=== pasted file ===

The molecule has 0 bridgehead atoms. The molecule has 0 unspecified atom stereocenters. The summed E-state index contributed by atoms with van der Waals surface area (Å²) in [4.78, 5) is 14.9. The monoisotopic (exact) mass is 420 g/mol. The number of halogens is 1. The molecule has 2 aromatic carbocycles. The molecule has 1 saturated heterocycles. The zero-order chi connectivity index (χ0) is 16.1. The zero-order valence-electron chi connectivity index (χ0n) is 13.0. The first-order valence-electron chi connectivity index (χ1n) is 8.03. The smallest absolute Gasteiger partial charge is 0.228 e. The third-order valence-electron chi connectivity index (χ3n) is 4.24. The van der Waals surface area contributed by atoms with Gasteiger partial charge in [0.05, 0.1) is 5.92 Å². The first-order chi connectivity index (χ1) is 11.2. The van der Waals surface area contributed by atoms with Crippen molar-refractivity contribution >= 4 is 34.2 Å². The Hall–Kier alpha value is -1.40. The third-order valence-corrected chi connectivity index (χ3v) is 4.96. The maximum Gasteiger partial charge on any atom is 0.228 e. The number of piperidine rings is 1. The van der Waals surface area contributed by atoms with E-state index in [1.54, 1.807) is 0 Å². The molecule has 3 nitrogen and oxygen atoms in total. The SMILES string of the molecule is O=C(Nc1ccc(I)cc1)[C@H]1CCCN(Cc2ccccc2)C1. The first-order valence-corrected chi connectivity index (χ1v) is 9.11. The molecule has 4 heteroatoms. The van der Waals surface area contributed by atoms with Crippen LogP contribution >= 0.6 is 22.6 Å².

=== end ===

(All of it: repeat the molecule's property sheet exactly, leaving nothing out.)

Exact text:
The molecule has 0 bridgehead atoms. The molecule has 0 unspecified atom stereocenters. The summed E-state index contributed by atoms with van der Waals surface area (Å²) in [4.78, 5) is 14.9. The monoisotopic (exact) mass is 420 g/mol. The number of halogens is 1. The molecule has 2 aromatic carbocycles. The molecule has 1 saturated heterocycles. The zero-order chi connectivity index (χ0) is 16.1. The zero-order valence-electron chi connectivity index (χ0n) is 13.0. The first-order valence-electron chi connectivity index (χ1n) is 8.03. The smallest absolute Gasteiger partial charge is 0.228 e. The third-order valence-electron chi connectivity index (χ3n) is 4.24. The van der Waals surface area contributed by atoms with Gasteiger partial charge in [0.05, 0.1) is 5.92 Å². The first-order chi connectivity index (χ1) is 11.2. The van der Waals surface area contributed by atoms with Crippen molar-refractivity contribution >= 4 is 34.2 Å². The Hall–Kier alpha value is -1.40. The third-order valence-corrected chi connectivity index (χ3v) is 4.96. The maximum Gasteiger partial charge on any atom is 0.228 e. The number of piperidine rings is 1. The van der Waals surface area contributed by atoms with E-state index in [1.54, 1.807) is 0 Å². The molecule has 3 nitrogen and oxygen atoms in total. The SMILES string of the molecule is O=C(Nc1ccc(I)cc1)[C@H]1CCCN(Cc2ccccc2)C1. The first-order valence-corrected chi connectivity index (χ1v) is 9.11. The molecule has 4 heteroatoms. The van der Waals surface area contributed by atoms with Crippen LogP contribution >= 0.6 is 22.6 Å².